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AP 2.0 and a new news model

Well worth a read –
Full report:


Study shows young adults hit by ‘news fatigue’



STOCKHOLM, Sweden (AP) – Young adults experience news fatigue from being inundated
by facts and updates and have trouble accessing in-depth stories, according to a
study to be unveiled at a global media conference Monday.

The Context-Based Research Group, an ethnographic research firm, found that the
news consumption behavior of younger readers differs profoundly from that of previous

The research project, commissioned by The Associated Press in 2007, analyzed the
news consumption patterns of an ethnically diverse group of 18 men and women between
the ages of 18 and 34 in six cities in the United States, Britain and India.

It ultimately helped AP design a new model for news delivery to meet the needs of
young adults, who are driving the shift from traditional media to digital news,
said Jim Kennedy, AP’s director of strategic planning.

“The real value was that it gave us a lasting model of how news is being consumed
in the digital space by young people that we can use to improve our own newsgathering
and project development,” Kennedy said.

That includes what the AP calls “1-2-3 filing,” starting with a news alert headline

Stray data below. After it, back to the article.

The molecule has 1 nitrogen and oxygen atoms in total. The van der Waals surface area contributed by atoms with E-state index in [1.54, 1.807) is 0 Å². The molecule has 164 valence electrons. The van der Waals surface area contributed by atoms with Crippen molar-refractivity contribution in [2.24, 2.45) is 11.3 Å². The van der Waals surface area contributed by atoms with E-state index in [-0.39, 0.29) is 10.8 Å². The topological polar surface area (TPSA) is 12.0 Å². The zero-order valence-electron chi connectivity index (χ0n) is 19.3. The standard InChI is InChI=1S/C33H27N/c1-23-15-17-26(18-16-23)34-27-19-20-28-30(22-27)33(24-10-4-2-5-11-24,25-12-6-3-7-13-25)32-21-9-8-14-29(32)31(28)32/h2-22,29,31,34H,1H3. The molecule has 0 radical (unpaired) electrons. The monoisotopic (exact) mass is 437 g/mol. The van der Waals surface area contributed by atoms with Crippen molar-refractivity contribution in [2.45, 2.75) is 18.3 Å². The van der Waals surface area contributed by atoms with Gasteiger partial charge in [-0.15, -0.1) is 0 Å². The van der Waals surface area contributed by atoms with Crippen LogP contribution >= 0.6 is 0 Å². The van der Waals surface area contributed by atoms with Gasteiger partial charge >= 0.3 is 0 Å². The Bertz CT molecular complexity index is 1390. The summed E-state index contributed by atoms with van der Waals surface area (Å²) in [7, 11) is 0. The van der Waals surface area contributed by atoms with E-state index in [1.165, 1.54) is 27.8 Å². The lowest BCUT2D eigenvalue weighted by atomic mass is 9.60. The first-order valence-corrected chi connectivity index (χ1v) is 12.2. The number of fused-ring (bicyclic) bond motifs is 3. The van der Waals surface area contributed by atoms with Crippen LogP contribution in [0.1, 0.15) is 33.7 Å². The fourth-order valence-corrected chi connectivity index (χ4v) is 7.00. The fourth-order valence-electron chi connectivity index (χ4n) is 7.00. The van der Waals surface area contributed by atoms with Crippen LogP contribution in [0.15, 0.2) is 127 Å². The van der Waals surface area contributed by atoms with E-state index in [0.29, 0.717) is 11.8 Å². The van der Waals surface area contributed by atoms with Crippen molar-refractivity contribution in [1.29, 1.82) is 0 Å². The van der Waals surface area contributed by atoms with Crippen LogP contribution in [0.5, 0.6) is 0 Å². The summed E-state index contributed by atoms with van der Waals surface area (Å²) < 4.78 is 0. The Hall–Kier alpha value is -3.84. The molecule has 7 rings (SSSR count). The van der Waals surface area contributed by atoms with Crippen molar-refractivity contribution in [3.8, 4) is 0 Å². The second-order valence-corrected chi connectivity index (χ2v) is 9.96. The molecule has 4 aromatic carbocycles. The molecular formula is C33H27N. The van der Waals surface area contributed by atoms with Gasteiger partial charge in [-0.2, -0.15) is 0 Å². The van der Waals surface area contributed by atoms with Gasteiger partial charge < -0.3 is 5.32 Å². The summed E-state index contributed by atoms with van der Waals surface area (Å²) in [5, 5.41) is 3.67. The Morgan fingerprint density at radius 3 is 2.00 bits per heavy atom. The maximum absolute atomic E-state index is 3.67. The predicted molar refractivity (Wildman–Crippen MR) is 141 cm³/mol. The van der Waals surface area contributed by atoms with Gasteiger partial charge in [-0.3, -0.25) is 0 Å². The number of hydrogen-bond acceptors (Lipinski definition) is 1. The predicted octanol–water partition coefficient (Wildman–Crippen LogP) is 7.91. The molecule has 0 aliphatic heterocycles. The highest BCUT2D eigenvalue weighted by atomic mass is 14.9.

for breaking news, followed by a short present-tense story that is usable on the
Web and by broadcasters. The third step is to add details and format stories in
ways most appropriate for various news platforms.

Editors at the Telegraph in London are following a similar approach and have seen
a big jump in traffic at the newspaper’s Web site. The study said the Telegraph
has adopted the mind-set of a broadcast-news operation to quickly build from headlines
to short stories to complete multimedia packages online to boost readership.

The study’s purpose was to obtain a deeper and more holistic understanding of the
news consumption behavior of younger audiences. The results were scheduled to be
presented Monday in a 71-page report to media executives and editors from around
the globe at the World Editors Forum in Goteborg, southwestern Sweden.

A key finding was that participants yearned for quality and in-depth reporting but
had difficulty immediately accessing such content because they were bombarded by
facts and updates in headlines and snippets of news.

The study also found that participants were unable to give full attention to the
news because they were almost always simultaneously engaged in other activities,
such as reading e-mail. That represents a shift from previous consumption models
in which people sat down to watch the evening news or read the morning paper.

“Our observations and analysis identified that consumers’ news diets are out of
balance due to the over-consumption of facts and headlines,” said Robbie Blinkoff,
co-founder and head anthropologist at Baltimore, Md.-based Context-Based Research

To combat that, the authors recommended that news producers develop easier ways
for readers to discover in-depth content and to avoid repetitious updates of breaking

The research was conducted in six major metropolitan areas around the globe: Houston,
Silicon Valley, Philadelphia and Kansas City in the United States; Brighton, Britain;
and Hyderabad, India.


One Response

  1. Thanks for posting this, Colin. And welcome! Yes, it’s sobering stuff. I’m only part way through reading it, but it definitely gives one a sense of how much work still needs to be done to figure out how to serve young readers.

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